Late Wednesday night, I was asked a question that I have not been able to stop thinking about since. It came from a person named Alex Cooke. It appeared plain and direct at first, but was actually layered and nuanced, which is to say it was my favorite kind of question. The bones of it were as such: What is the best basketball team you can put together if you’re allowed to include only players who all have the same first name? That’s it. That was the whole thing.
Now, if we’re going to extend that into something bigger here, then we’re going to need to do some fence-building first to help the conversation keep its shape. So when thinking on the question, the following six rules need to be considered and followed:
- Let’s pretend like this is going to end up in a tournament where all of the identified teams have to play against each other for a championship.
- There’s no mixing of first and last names. We’re talking about only first names. You don’t get to put LeBron James on the James team (James Harden, James Worthy, James Silas, etc.) or Chris Paul on the Paul team (Paul George, Paul Pierce, Paul Millsap, etc.) or anything like that.
- Names that are homonyms get to be grouped together. The Seans (Sean Elliott, Sean Rooks, Sean May, etc.) are fine to mix with the Shawns (Shawn Kemp, Shawn Marion, Shawn Bradley, etc.). Isiah Thomas (the only Isiah in league history) is fine to join in with the Isaiahs. So on and so forth. (FYI, the Shawns would goddamn crush the Seans if they played against each other.)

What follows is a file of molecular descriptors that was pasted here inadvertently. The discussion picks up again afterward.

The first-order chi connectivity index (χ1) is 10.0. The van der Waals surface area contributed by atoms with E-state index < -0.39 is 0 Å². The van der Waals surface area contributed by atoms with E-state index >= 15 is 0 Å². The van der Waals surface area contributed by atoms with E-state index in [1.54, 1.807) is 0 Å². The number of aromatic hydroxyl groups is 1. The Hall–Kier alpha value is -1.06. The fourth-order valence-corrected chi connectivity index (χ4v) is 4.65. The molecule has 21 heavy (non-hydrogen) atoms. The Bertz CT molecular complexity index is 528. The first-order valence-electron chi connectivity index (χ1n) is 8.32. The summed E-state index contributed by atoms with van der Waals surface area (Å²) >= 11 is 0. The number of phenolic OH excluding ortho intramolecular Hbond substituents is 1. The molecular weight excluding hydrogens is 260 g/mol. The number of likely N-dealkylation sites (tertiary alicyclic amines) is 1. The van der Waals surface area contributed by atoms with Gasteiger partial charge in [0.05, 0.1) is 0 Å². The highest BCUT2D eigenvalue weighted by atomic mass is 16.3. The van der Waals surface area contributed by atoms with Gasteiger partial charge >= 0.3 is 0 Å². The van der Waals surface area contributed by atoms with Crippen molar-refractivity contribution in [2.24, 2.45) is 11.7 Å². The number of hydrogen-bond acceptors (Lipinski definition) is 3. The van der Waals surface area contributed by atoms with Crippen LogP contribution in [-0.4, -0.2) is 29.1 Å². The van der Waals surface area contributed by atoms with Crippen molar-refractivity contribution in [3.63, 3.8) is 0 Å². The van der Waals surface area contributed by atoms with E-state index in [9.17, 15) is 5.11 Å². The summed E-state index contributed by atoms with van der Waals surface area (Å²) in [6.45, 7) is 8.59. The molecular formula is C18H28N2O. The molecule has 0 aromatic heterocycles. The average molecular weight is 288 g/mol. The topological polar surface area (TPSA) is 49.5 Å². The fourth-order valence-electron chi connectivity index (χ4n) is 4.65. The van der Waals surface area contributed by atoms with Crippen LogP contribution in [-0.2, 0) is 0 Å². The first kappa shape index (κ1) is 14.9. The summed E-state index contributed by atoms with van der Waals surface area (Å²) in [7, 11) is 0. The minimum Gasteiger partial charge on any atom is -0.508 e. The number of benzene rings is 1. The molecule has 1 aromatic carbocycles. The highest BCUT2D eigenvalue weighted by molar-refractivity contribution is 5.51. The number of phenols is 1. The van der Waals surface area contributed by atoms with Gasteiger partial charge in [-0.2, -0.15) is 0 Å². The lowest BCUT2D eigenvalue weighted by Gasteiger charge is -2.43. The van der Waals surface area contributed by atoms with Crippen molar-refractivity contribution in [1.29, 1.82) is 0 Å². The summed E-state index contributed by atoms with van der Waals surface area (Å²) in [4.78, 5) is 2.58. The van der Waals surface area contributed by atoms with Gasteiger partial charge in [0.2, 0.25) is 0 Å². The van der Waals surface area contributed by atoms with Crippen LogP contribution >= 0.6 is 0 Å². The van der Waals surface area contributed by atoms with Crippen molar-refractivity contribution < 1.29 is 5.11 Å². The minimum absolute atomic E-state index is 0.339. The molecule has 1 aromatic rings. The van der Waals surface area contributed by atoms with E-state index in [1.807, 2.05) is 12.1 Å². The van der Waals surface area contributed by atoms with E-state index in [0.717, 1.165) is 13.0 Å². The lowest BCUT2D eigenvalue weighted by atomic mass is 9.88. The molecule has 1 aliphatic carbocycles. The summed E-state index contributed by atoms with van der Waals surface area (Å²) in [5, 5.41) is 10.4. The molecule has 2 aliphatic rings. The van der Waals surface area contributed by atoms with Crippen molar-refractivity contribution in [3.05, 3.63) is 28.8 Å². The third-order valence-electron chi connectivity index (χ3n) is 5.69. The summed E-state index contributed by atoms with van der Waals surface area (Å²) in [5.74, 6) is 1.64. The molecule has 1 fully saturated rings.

- If a player has a name that he’s known as that isn’t actually his real name, then that’s the name that gets used here. For example, Steph Curry’s real name is Wardell Stephen Curry. He’s eligible to be on the Stephs team (and he’s probably eligible to be on the Stephens too because occasionally an announcer will call him that during a game), but he’s not eligible to be on the Wardells.
- Situations where a player has a version of a name that could double as a different name are treated on a common-sense basis. You can’t take Steph Curry and stick him on the Steves team, but you could definitely take a Mike and stick him on the Michaels team. (Fun fact: Steve Kerr’s real name is actually Stephen Kerr.)
- The game is being played today, which means anyone who’s selected has to survive in today’s game. That’s important to think about. You can grab Bill Russell for the Bills team and he’d be fantastic because his game from back then translates well to today. Someone like, say, Bob Cousy, however — whoo boy. Imagine this guy …
… trying to do anything at all against this guy …
The main team this rule has an effect against is the Davids. They’ve got David Robinson, Dave Bing, David Thompson, Dave DeBusschere, and Dave Cowens. If we take them relative to their perspective time periods, then yes, it’s really a great group. But I’m not convinced that Bing, Cowens, and especially DeBusschere could keep up if you dropped them in front of the Michaels.
So those are the rules. The whole thing is really a fun exercise to think about. Look at some of the teams that are out there:
You’ve got the Lukes, an all-white team of hardworking, sneakily quick, coachable hustle players (Luke Ridnour, Luke Walton, Luke Babbitt, Luke Harangody, and Luke Zeller). They could be a good matchup with the up-and-coming team of Franks.